I’ve been in so many discussions about the emergence of the “skinny young man with a funny name” but the most interesting part is when someone who thought he couldn’t win the nomination claims the only reason I support him is because he’s black. I’m not black. Depending on which part of my body you look at, I have a few colours to offer — black, brown, white, grey, colourless, etc. I supported Obama’s bid from the beginning because of his story. I assume that sales would be on the high side for his two books now that he’s moved from unknown to fairly known, then to better known. The title of this piece is (obviously) an adaptation of the title of one of his books.

Born to an African father and American mother, raised without a silver spoon, made up his mind early about where his life’s direction is headed… those come very close to the story you’ll get from any underdog who was probably told by his teacher or her environment that success didn’t have their names on the list! A few days before Barack’s many moments of opportunity (one of which is the popular 2004 Democratic Party convention speech), I’m sure there were those who told him, “what’s wrong with you and what are these rumours of a presidential bid I hear?” Well, this is a good lesson for my colleagues who’re going through and have been told — by the various systems they contend with — that they aren’t up to the task. Nonesense, only one person can say that, and I doubt that you’ve done so already.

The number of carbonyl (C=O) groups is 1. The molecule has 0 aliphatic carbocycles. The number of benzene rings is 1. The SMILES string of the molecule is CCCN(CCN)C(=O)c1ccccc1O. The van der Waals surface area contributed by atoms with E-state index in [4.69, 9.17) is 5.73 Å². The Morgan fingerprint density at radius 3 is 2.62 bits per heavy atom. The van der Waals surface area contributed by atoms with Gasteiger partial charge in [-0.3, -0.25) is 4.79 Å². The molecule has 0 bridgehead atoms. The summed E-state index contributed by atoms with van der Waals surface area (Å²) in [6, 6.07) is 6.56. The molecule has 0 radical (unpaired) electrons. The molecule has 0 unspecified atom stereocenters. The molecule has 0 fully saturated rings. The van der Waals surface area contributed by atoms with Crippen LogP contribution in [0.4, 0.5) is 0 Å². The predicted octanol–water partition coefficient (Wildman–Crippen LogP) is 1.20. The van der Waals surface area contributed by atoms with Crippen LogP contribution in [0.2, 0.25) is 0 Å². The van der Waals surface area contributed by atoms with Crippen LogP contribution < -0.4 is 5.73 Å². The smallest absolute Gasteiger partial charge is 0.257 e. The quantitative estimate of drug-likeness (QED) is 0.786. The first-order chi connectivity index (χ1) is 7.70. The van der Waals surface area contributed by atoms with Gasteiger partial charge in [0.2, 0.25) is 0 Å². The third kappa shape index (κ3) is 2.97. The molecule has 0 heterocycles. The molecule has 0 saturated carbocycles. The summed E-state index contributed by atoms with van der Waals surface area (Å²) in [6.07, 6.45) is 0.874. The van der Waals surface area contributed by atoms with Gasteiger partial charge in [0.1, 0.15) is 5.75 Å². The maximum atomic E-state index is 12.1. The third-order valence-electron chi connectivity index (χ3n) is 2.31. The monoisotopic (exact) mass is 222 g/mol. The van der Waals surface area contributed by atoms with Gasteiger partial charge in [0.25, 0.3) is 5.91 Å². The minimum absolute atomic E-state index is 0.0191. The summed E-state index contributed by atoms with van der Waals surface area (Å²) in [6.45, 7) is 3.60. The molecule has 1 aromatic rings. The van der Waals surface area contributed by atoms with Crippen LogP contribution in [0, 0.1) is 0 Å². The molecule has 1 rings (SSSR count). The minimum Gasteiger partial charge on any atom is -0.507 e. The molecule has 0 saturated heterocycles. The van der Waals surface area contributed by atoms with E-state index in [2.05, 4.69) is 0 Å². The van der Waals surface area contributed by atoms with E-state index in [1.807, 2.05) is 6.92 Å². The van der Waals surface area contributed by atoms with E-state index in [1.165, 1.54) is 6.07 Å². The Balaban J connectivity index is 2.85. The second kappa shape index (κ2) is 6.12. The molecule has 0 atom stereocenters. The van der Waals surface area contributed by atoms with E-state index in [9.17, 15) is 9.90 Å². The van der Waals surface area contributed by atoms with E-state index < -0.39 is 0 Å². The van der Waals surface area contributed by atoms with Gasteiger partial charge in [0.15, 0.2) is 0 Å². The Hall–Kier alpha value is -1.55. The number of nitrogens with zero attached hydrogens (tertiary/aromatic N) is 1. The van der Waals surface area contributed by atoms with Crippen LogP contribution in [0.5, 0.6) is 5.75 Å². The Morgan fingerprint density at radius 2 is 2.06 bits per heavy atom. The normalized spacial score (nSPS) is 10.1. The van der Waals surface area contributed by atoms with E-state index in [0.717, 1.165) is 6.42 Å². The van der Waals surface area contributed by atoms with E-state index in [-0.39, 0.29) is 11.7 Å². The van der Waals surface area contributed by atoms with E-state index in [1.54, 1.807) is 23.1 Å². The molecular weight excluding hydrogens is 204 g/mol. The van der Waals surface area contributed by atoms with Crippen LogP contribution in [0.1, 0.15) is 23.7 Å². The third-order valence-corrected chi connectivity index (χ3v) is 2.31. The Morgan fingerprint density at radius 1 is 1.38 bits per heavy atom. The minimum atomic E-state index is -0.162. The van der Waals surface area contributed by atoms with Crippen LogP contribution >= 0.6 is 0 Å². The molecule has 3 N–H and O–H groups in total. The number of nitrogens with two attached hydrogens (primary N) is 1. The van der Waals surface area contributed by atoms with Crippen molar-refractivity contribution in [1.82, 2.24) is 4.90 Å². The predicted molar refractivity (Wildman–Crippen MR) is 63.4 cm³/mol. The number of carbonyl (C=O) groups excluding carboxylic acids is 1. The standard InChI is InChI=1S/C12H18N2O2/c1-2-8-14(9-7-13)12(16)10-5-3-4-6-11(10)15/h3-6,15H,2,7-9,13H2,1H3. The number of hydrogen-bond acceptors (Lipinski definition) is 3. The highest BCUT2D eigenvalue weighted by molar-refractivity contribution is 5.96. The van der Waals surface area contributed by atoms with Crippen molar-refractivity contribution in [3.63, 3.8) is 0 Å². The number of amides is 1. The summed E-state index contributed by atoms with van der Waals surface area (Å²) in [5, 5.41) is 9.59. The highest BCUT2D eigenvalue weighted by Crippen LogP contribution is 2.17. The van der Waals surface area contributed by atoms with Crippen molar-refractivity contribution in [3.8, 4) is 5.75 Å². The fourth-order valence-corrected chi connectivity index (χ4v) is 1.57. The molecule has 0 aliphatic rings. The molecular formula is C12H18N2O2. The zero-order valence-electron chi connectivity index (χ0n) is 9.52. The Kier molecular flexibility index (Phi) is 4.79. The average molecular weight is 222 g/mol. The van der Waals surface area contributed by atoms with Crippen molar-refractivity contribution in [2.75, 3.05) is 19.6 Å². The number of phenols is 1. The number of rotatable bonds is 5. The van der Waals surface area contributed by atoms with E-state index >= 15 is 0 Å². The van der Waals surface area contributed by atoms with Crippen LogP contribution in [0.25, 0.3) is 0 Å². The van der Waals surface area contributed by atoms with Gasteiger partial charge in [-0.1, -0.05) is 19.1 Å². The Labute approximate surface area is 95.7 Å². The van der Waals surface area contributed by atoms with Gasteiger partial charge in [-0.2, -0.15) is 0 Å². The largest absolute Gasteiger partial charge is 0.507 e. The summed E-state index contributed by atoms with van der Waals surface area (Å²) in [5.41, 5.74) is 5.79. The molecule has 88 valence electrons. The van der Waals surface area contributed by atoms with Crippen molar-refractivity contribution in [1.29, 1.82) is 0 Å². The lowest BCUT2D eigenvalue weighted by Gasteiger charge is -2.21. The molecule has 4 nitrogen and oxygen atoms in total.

Against all odds, dreams do come true. It’s funny how Obama’s polispeak employs the word “we” and “us” more than “I” and “me,” and I think it’s just apt – it’s not only his dream that his getting closer to being true… ours too. And by ours, I refer to those who’ve been told that their challenge of the status quo would only amount to an attempt, to those whose big ambitions have been questioned by those who should nurture such, and those whose next plan appear to be bigger than the frame they presently occupy. But Obama’s victory didn’t fall on his laps! A few days after it appeared the race was his to lose, one of the most popular features on his campaign talked about the power of the team he works with. Dreams come true, but you get better help when you’re with the right team.